In 1994 Yuriy Lutsenko (who was 30 at the time) served as Deputy Chairman of the Rivne Oblast Council. Yet the career of the 2nd politician in the Petro Poroshenko Blocs list was promoted by his father Vitaliy Lutsenko, the first secretary of the Rivne Oblast Committee of the Communist Party and MP of the 2nd and the 3rd convocations.

Family ties had a decisive influence on the political career of Oleksandr Vilkul, a son of the chief of the Dnipropetrovsk legislature and now Kryviy Rih the mayor; and Serhiy Lyovochkin (Volodymyr Lyovochkin is the Col Gen of militia and served as the Chief of the State Department for Execution of Punishments).

While the beginning of the political career of the currently successful politicians formally accounts for the beginning of the 2000s, it is possible to say with almost an absolute certainty that he is a businessman from the same 1990s, who added political activities to business operations.

Among the most famous examples are Arsen Avakov, Oleksandr Feldman, Mykhailo Dobkin and Hennadiy Kernes from Kharkiv (notably, Kernes worked quite closely with Dobkins father Mark). The triumphant of the recent elections Arseniy Yatsenyuk got his first political appointment back in 2001 but until then, he managed to prove himself in the business environment as a lawyer and a banker in the 1990s (the failed kamikaze started his career in Aval Bank, once the largest in the country).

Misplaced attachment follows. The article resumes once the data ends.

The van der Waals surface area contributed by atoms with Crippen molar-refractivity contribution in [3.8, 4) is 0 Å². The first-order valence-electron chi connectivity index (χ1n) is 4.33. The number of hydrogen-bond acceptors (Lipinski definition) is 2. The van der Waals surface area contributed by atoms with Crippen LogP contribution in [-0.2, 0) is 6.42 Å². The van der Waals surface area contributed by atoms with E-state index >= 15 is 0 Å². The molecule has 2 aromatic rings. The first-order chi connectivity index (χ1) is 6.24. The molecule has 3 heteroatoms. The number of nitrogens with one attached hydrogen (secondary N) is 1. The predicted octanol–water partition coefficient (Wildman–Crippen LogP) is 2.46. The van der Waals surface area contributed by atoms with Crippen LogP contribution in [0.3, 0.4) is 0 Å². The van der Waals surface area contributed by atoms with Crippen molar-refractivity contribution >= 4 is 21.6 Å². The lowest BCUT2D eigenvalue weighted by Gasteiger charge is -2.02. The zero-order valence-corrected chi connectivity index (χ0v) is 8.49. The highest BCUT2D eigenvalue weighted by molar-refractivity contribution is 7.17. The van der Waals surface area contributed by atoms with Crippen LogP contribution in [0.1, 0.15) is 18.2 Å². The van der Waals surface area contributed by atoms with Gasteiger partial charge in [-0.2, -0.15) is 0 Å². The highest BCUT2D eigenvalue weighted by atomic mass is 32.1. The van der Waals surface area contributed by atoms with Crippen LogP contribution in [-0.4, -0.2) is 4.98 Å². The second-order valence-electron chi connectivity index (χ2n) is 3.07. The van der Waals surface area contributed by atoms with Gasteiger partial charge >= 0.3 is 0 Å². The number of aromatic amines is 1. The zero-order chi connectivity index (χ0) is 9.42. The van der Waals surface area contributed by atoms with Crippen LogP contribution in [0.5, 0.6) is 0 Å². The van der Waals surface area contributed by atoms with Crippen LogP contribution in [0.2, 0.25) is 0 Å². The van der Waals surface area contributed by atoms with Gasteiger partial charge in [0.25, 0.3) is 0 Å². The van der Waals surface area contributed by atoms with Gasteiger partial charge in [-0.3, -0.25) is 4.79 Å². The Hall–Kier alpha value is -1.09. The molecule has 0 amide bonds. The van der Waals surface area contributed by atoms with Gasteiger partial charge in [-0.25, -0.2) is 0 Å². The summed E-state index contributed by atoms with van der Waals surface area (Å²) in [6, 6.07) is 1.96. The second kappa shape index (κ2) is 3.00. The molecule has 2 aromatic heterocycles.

Andriy Sadoviy, another rightful winner. Became the Mayor of Lviv in 2006. Back in 1998 was elected to the city council. In 1992 95 worked as Deputy Director of the Lviv branch of the Foundation for Social Adaptation of Young People at the CMU. Made his first million in the 1990s.

DEAD NOUGHTIES

Unlike the 1990s, the 2000s were a wasted decade for Ukrainian politics. It is hard to name enough politicians of national level, whose career started in this period. And, as a rule, political progress is attributed to personal preferences of former presidents.

Yuriy Boiko rose to prominence in 2002, after he was appointed to the office of the head of Naftogaz of Ukraine, which happed due to some influence of Oleh Dubyna, then Vice Prime Minister. Back in those days journalists and flatterers referred to Dubyna and Boiko as the Kuchmas favorite top managers.

The same time marked the prime of the careers of Vira Ulyanchenko and Iryna Herashchenko, confidantes of the presidenttobe Viktor Yushchenko (then leader of the Our Ukraine party).

Oleh Lyashko received his first deputys seat in 2006.

Obsession of Ukrainian policy with the top figures played a mean trick on elites. Most of the favorites of Yushchenko and Yanukovych ended their political careers with their patrons. In the middle of the 2010s Ukrainian voters are forced to deal either with brand new politicians or with people from the past times.